Jose Mourinho does not hang around.
Within weeks of of his return to stamford Bridge, he had turned his sights on Manchester United, seeking to test the mettle of new manager David Moyes.
Then he went for Manchester City, telling Manuel Pellegrini that he would be under immediate pressure in his first season.
On Wednesday night, he patronised Aston Villa boss Paul Lambert, just six years his junior, by saying that he reminded him of himself in his younger years.
Now he has launched an assault on Tottenham Hotspur, hijacking their move for Willian and compromising their negotiations with Real Madrid over the sale of Gareth Bale.
At this rate, he will not be receiving many Christmas cards.
Not that popularity has ever fazed Mourinho (right). He has spoken warmly about the reception he received from the Chelsea supporters last weekend, basking in the admiration of stamford Bridge.
That seems to be the only popularity he cares about. As well he might. Christmas cards don't win you titles.
Mourinho is back and he has passed through the first obstacle, a light work-out against newly-promoted Hull City, and the second, a far tougher engagement with Aston Villa, with maximum points.
This next encounter, away at Manchester United, is the real test. With two Premier League titles on his CV, the Portuguese boss has nothing to prove.
David Moyes, on the other hand, is untested at this level. You can be sure to expect fireworks.
In his first 180 minutes of english football since returning, a sense of Mourinho's game plan is emerging.
He still puts a high value on a good defence. After Hull, he praised his players for locking the game down. After Aston Villa, he praised the way they limited the visitors to just a handful of chances.
He is respectful of experience, in a way that his predecessors were not.
He has put John Terry back into the first team after he was used as a relief centre back by Rafa Benitez.
He has given Frank Lampard a run in the team in a season when he was supposed to have been sauntering around in MLs. Little wonder then that he has had few problems winning the dressing room back around.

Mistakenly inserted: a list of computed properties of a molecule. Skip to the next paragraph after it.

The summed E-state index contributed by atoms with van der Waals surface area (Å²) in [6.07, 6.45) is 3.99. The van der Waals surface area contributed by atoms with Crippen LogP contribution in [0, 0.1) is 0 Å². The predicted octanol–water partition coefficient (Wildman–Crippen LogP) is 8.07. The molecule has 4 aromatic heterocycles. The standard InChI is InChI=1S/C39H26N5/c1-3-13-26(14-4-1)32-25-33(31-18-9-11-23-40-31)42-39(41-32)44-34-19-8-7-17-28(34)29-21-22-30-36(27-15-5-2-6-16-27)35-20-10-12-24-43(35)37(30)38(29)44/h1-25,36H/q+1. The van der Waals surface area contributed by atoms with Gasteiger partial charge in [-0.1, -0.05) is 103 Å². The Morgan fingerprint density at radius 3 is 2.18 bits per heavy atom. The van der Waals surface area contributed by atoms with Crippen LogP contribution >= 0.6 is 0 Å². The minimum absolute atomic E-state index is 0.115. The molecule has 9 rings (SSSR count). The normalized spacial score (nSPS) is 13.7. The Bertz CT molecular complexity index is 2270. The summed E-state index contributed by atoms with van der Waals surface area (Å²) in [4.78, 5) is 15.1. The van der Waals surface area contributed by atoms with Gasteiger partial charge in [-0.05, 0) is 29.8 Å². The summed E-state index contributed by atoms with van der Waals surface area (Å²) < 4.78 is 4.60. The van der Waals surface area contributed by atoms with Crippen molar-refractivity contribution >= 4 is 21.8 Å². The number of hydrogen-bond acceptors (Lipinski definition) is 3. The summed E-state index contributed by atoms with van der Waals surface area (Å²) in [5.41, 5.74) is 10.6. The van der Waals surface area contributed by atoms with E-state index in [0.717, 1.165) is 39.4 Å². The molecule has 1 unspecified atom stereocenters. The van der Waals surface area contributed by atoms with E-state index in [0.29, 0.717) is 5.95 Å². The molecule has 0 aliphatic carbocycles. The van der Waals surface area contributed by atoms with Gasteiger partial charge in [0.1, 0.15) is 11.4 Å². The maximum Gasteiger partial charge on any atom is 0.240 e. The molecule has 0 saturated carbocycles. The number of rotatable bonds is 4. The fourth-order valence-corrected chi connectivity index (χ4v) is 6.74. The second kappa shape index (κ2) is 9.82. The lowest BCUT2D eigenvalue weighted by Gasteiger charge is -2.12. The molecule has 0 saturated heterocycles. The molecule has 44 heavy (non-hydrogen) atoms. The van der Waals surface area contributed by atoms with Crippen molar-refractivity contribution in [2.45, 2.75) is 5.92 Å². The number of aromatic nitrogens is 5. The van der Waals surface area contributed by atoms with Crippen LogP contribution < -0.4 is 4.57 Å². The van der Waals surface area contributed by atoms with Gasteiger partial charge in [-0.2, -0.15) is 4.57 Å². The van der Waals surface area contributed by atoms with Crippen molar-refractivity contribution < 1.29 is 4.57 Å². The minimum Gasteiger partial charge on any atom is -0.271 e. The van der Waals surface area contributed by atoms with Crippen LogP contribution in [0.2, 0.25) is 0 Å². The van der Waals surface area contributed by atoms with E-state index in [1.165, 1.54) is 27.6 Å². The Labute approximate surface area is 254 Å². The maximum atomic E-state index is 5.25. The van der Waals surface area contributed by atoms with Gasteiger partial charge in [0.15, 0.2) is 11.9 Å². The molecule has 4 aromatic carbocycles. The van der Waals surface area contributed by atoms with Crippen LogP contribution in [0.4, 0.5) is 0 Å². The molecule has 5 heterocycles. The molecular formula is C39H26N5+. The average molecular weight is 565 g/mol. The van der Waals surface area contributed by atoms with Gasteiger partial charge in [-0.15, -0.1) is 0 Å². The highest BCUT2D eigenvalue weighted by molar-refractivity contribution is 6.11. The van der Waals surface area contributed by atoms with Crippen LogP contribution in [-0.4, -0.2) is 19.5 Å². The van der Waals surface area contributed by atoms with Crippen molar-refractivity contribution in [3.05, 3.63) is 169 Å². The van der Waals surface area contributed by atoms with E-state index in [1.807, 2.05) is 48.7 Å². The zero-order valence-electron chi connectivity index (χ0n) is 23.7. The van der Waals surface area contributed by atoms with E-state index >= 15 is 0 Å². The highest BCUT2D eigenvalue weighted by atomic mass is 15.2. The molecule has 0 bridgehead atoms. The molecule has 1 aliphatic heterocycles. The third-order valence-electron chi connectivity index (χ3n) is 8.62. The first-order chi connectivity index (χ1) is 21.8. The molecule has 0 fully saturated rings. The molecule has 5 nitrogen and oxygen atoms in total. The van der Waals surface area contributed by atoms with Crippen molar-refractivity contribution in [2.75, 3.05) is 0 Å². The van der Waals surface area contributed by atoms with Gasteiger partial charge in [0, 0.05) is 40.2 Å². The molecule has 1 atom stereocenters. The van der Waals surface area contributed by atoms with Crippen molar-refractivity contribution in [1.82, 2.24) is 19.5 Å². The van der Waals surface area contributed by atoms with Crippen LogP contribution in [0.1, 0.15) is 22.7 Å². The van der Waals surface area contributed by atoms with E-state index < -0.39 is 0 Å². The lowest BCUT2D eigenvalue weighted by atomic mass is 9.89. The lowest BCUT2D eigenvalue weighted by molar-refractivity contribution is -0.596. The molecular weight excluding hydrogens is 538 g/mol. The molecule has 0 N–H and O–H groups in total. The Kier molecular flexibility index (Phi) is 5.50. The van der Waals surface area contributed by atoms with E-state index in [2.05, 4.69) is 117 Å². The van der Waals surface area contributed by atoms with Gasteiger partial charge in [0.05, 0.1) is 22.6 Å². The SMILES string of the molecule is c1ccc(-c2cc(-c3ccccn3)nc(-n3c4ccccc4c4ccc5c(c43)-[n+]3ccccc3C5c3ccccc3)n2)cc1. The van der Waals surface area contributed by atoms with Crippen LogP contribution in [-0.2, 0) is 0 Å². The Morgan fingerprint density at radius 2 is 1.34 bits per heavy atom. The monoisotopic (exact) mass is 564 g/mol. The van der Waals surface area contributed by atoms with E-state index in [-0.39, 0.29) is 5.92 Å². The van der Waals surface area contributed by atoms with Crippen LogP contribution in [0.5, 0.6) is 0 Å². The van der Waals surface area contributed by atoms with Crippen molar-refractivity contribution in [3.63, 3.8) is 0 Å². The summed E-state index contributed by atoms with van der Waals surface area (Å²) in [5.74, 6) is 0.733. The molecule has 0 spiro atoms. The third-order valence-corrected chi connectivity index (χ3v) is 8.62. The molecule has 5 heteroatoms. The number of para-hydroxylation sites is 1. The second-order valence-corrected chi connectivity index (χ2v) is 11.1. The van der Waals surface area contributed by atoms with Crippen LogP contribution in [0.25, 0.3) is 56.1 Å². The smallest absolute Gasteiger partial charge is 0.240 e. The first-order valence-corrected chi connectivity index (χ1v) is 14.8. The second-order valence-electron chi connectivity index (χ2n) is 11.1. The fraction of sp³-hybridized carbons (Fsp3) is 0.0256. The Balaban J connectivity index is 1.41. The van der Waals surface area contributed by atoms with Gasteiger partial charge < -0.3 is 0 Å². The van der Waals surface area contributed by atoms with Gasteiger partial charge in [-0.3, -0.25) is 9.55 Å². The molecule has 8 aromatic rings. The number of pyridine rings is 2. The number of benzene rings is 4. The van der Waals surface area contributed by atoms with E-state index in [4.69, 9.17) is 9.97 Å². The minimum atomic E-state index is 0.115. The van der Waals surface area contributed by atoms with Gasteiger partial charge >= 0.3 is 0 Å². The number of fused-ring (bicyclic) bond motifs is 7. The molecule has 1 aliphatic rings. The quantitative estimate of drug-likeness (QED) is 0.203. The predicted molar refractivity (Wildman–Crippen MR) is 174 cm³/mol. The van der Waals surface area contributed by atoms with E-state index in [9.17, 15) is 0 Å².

The only uncertainty in his use of strikers. Fernando Torres was useful enough when it came to making decoy runs against Hull, but his was not the calibre of performance you would expect from a man who earns £200,000 ($398,000) a week. Demba Ba started brightly, but faded fast against Aston Villa, mistiming his runs and failing to provide a cutting edge.
The only other option available is Romelu Lukaku, who impressed as substitute in both games.
With a season of experience behind him at West Bromwich Albion, he should be ready to lead Chelsea's line.
The question remains; will Mourinho trust him?
Much depends on the size of the transfer kitty available and, of course, on how seriously anyone at stamford Bridge is taking Uefa's Financial Fair Play initiative, but Mourinho has already confirmed that a new bid will be made for Wayne Rooney after this match.
That has gone down like a lead ballon at old Trafford where club officials have been telling reporters until they're blue in the face that the england forward is not for sale.
Mourinho is in a no-lose situation.
Even if he doesn't get him, the more he asks, the more he unsettles his opponents.
That's always been the genius of Mourinho. He is tactically astute, bold and inventive, but he has an unerring knack of getting under the skin of his opponents.
Watching him at old Trafford, back where he first pinged the radar of the english when his Porto side eliminated Manchester United, it will be illuminating to see how he reacts.
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